But what then of the regenerated moral consciousness? In the first place the regenerated consciousness is once more in principle restated to its former place. This implies that we can go to it because we could originally go to it for our answers. This is of basic importance for it furnishes the point of contact between Christian and non-Christian ethics. As Christians we do not maintain that man’s moral consciousness cannot under any circumstances and in any sense serve as a point of reference. But man’s moral consciousness must be regenerated in order to serve as a reference point. Moreover the regenerated consciousness is still finite. It must still live by revelation as it originally lived by revelation. It can never become an ultimate information bureau. Finally, the regenerated moral consciousness is changed in principle only, and therefore often errs. Consequently it must constantly seek to test itself by Scripture. More than that, the regenerated consciousness does not in itself fabricate any answers to the moral questions. It receives them and reworks them. Now if this receiving, in so far as it implies an activity of the mind, be called the function of the moral consciousness, we may speak of it as a source of information. The regenerated moral consciousness which constantly nourishes itself upon the Scripture is as the plenipotentiary who knows fairly well what his authority desires.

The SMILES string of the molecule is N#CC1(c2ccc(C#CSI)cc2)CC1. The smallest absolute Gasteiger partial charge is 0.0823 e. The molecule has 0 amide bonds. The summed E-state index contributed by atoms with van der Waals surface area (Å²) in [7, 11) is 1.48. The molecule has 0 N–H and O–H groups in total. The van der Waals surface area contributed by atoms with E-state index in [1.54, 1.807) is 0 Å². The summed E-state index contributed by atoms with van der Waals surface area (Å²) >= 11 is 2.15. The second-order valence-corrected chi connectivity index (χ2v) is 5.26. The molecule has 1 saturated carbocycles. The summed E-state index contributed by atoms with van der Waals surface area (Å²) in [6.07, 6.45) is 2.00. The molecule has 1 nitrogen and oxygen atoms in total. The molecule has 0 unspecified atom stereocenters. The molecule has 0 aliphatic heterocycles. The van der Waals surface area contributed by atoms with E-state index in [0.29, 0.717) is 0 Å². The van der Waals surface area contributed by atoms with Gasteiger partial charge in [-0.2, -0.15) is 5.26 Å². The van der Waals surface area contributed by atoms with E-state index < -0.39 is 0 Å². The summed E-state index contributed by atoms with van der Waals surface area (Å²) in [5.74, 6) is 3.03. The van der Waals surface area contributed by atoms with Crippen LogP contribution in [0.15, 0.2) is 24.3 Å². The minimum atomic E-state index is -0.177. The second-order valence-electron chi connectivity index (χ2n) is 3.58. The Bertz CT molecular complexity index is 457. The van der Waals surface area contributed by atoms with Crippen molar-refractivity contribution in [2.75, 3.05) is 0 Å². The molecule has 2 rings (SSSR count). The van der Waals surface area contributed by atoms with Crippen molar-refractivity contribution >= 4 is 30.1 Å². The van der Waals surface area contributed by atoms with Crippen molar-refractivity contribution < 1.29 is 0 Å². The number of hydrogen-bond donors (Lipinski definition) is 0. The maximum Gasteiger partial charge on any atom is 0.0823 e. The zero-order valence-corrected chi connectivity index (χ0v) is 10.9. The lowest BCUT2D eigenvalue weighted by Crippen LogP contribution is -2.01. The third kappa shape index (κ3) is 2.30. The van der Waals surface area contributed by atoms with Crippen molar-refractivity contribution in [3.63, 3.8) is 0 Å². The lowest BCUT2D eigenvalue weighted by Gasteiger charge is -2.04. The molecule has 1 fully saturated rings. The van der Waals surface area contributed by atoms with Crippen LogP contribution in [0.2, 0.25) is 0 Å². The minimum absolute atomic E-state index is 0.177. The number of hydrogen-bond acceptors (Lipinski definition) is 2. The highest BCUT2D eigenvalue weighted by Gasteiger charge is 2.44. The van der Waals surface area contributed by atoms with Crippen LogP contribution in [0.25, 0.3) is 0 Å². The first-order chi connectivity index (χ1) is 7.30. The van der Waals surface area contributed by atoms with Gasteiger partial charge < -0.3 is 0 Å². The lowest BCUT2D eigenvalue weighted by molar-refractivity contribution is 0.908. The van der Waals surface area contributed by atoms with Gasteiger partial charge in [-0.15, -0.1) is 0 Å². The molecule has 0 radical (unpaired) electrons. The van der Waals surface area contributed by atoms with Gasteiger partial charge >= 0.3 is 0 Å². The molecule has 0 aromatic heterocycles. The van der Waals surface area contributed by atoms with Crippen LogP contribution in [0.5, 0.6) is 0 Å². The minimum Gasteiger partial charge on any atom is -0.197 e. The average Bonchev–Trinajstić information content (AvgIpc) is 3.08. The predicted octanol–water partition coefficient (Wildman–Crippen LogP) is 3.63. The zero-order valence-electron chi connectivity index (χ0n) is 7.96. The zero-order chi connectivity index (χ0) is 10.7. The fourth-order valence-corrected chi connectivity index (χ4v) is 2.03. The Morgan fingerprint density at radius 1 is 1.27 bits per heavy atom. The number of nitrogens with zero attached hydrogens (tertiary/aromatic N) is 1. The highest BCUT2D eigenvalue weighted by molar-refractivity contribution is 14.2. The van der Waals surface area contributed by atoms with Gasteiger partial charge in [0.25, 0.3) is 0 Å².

(Van Til, The Defense of the Faith, 55)